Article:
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Oral allergy syndrome

Oral allergy syndrome
Do you get an itchy throat or swollen lips when you eat certain foods? You could be suffering from oral allergy syndrome. In this post, I’ll be discussing what causes it and more.

I have decided to write this as an additional post to my hayfever, diet and exercise post, being a sufferer of OAS myself and knowing that it affects a very high number of hayfever sufferers.

What is oral allergy syndrome and what causes it?

OAS also known as pollen food syndrome is an allergic reaction to protein in certain plant foods. The protein is seen in a similar way to pollen in the air and as such is closely related to a hayfever sufferers allergic reaction where the immune system over reacts and mistakes it as a harmful bacteria. Therefore it tends to affect those that have allergic reactions mainly to tree pollen (birch pollen), but can also affect those with grass/weed related hayfever and is therefore also known as cross-reactivity.

As a side note. If you suffer from an itchy mouth/ throat in the evening, it is possible this can be caused by dusty dry air in your bedroom and not just a reaction from food you have eaten.

What are the symptoms of oral allergy syndrome?

Usually you will feel OAS in or around the mouth and it usually will last for a short period until the protein is broken down my your saliva, usually within an hour, but often just a few minutes. It can be worse at the time of your hayfever period as your body is already reacting to the pollen in the air. OAS symptoms are normally mild and include:

  • Itchy roof of mouth (soft palate)
  • Itchy throat
  • Tingling sensation in the mouth (tongue)
  • Itchy ears
  • Possibly sometimes: sneezing or runny nose, itchy eyes, itchy nose, swollen red lips

Other allergies may cause similar symptoms, such as latex and brewer’s yeast allergies, so it may be worth checking with your doctor just in case.

Severe reactions, such as rashes, stomach cramps, vomiting, diarrhoea, wheezing, breathing difficulties, increased heart rate, anaphylaxis and extreme swelling needs to be seen by a medical professional/doctor, as this may indicate a direct allergic reaction to the foods you have just eaten rather than OAS and a direct allergic reaction could be life threatening, such as in the case of a nut or seafood allergy for example.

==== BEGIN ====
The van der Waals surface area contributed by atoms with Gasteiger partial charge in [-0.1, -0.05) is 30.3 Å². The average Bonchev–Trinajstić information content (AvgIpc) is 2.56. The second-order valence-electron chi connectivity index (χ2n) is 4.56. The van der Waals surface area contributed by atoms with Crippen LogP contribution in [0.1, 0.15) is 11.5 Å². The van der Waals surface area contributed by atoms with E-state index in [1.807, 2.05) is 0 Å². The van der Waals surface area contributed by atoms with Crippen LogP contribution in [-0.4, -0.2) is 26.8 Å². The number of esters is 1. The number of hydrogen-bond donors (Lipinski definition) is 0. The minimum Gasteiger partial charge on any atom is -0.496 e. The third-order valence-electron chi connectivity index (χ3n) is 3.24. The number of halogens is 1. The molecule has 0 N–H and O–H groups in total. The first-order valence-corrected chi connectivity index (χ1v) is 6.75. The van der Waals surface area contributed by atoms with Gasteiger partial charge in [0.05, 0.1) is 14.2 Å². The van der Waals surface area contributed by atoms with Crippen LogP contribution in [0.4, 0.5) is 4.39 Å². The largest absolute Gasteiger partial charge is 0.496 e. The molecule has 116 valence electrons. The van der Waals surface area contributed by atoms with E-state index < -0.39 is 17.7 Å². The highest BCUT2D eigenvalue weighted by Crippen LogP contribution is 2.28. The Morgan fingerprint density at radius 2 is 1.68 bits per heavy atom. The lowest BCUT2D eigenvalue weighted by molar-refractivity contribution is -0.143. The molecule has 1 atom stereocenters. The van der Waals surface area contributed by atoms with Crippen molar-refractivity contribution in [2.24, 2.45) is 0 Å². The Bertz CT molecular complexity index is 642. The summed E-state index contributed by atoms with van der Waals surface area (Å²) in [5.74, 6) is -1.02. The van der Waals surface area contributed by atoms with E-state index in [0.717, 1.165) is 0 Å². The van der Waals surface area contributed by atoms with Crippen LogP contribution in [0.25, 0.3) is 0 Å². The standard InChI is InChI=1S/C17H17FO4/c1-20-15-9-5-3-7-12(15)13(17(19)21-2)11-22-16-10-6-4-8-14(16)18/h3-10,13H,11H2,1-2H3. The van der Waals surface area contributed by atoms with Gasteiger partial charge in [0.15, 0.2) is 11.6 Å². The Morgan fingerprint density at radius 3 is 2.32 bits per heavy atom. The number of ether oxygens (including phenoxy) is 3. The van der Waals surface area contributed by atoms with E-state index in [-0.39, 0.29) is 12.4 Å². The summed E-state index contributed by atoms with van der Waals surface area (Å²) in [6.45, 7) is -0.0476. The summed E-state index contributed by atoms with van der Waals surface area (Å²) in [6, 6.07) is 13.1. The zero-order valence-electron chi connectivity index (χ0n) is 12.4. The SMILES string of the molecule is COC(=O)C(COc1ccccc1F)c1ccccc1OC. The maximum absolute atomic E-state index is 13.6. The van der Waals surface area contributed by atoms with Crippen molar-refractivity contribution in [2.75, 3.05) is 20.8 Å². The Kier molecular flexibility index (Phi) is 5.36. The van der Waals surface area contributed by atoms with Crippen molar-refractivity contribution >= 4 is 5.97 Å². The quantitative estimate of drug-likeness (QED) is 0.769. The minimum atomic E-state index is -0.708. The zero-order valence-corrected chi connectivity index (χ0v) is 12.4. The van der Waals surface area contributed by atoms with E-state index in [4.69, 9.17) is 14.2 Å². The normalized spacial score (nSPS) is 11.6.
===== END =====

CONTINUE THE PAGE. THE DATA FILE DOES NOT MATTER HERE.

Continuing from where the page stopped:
What foods can cause oral allergy syndrome?

The following are some of the most common foods to cause a reaction and they are mainly made up of raw plant based foods with a protein make-up similar to that found in trees.

  • Almonds
  • Apples
  • Apricots
  • Bananas
  • Brazil nuts
  • Cantaloupe
  • Carrots
  • Cashew nuts
  • Celery
  • Cherries
  • Cucumbers
  • Hazelnuts
  • Honeydew
  • Kiwi
  • Mango
  • Melon
  • Oranges (various types)
  • Pea
  • Peaches
  • Peanuts
  • Pears
  • Peppers
  • Plums
  • Potatoes
  • Some herbs and spices
  • Soy milk
  • Strawberry
  • Tomatoes
  • Watermelon
  • Wheat

What can you do about oral allergy syndrome?

One thing you could do is cook (bake, steam, poach or microwave) your food, yes as much as I believe raw foods can give you great health benefits, the cooking of the foods that affect you means you can breakdown and change the structure of the proteins. This stops the immune system reacting to it as a pollen. However for some people it is possible to still get a reaction, therefore if you suffer from a reaction after cooking the foods it may be best to avoid that food altogether.

Some raw foods could be substituted with canned fruits/vegetables, but be aware of their sugar/salt content.

You could also try peeling some foods, as most of the protein can be found in the skin and you may find it can be enough to stop your reaction to that food.

Don’t consume large amounts of the foods that can cause the reaction, such as creating smoothies loaded with raw vegetables or fruit or a plate full of various nuts for example.

Also, use hayfever medication such as an antihistamine to help reduce histamine production.

Another thing you need to do is avoid processed/junk food as these are unhealthy and won’t improve your health or immune system. A healthy immune system can help reduce the reaction and symptoms associated with it.

Catch 22: some foods contain quercetin that helps fight allergies, but they are also often the ones that have the plant protein, so you may have to work out which ones cause you an issue and which one’s don’t.


There isn’t really much to summarize, other than either recognise foods that cause you issues and take steps to reduce or avoid their effect on you or get professional advice if in doubt about the causes of your reaction to the foods you consume.